Similarly, in the European Union, the European Commission grants Orphan Drug Designation after receiving the opinion of the EMA Committee for Orphan Medicinal Products on an Orphan Drug Designation application. Orphan Drug Designation is intended to promote the development of drugs that are (1) intended for the diagnosis, prevention or treatment of life-threatening or chronically debilitating conditions; (2) either (a) affecting not more than 5 in 10,000 persons in Europe, or (b) when, without incentives, it is unlikely that sales of the drug in Europe would be sufficient to justify the necessary investment in developing the drug; and (3) for which no satisfactory method of diagnosis, prevention, or treatment has been authorized (or if such a method exists, the product will be of significant benefit to those affected by the condition). In Europe, Orphan Drug Designation entitles a party to a number of incentives, such as protocol assistance and scientific advice specifically for designated orphan medicines, and potential fee reductions depending on the status of the sponsor. We have received Orphan Drug Designation for Auxora for the treatment of AP in the European Union, and we may receive Orphan Drug Designation for other product candidates in the future; however, we may not experience a faster development process, review or approval compared to conventional approval timelines, and the European Commission and EMA may still decline to approve Auxora or our other designated product candidates. The European Commission and EMA may rescind the Orphan Drug Designation if it believes that the designation is no longer supported by data from our clinical development program or for any other reason.

Generally, if a drug with an Orphan Drug Designation subsequently receives the first marketing approval for the indication for which it has such designation, the drug is entitled to a period of marketing exclusivity, which precludes the EMA or the FDA from approving another marketing application for the same or similar drug and indication for that time period, except in limited circumstances. The applicable period is seven years in the United States and ten years in Europe. The European exclusivity period can be reduced to six years if, at the end of the fifth year, it is established that the drug no longer meets the criteria for Orphan Drug Designation or if the drug is sufficiently profitable such that market exclusivity is no longer justified.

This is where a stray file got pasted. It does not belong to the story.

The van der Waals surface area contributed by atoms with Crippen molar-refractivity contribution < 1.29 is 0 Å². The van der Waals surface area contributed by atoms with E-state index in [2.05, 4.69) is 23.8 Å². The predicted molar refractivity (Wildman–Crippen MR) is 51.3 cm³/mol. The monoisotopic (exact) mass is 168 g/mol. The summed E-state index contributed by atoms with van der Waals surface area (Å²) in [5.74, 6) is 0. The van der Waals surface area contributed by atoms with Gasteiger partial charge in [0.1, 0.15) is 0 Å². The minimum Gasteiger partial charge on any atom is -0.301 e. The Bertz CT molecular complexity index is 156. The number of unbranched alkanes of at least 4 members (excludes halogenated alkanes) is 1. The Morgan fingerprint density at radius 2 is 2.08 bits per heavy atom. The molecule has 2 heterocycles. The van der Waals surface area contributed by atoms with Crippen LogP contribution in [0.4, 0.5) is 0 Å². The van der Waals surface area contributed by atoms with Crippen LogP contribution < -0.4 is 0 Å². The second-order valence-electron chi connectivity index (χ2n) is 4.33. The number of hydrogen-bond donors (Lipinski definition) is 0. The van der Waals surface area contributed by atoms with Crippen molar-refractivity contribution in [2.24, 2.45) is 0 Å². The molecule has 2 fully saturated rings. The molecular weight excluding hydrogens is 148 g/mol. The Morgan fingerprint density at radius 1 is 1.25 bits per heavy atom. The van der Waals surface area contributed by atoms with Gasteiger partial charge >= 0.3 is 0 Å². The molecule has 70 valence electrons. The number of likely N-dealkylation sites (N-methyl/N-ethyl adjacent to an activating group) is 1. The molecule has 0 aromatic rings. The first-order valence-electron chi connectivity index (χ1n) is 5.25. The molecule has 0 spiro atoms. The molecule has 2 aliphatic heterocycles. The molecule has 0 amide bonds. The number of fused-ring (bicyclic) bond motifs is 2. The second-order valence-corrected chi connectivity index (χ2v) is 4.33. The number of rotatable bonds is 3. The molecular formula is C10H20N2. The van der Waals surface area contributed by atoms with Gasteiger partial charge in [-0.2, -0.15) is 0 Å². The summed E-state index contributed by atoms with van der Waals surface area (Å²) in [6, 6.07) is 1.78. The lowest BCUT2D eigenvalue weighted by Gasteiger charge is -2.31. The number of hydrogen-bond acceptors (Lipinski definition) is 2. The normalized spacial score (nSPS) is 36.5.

Even if we obtain orphan drug exclusivity for any of our product candidates that obtain approval, that exclusivity may not effectively protect those product candidates from competition because different therapies can be approved for the same condition. Even after an orphan drug is approved, the FDA or comparable foreign

 

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authorities can subsequently approve another drug for the same condition if the relevant authority concludes that the later drug is clinically superior in that it is shown to be safer, more effective or makes a major contribution to patient care. In addition, a designated orphan drug may not receive orphan drug exclusivity if it is approved for a use that is broader than the indication for which it received orphan designation. Moreover, orphan drug exclusive marketing rights in the United States may be lost if the FDA later determines that the request for designation was materially defective or if the manufacturer is unable to assure sufficient quantity of the drug to meet the needs of patients with the rare disease or condition. Orphan Drug Designation neither shortens the development time or regulatory review time of a drug nor gives the drug any advantage in the regulatory review or approval process. While we may seek Orphan Drug Designation for applicable indications for our product candidates, we may never receive such designations. Even if we do receive such designations, we may not enjoy the benefits of those designations.

We may attempt to secure approval from the FDA or comparable foreign regulatory authorities through the use of accelerated approval pathways. If we are unable to obtain such approval, we may be required to conduct additional clinical trials beyond those that we contemplate, which could increase the expense of obtaining, and delay the receipt of, necessary marketing approvals. Even if we receive accelerated approval from the FDA, if our confirmatory trials do not verify clinical benefit, or if we do not comply with rigorous post-marketing requirements, the FDA may seek to withdraw accelerated approval.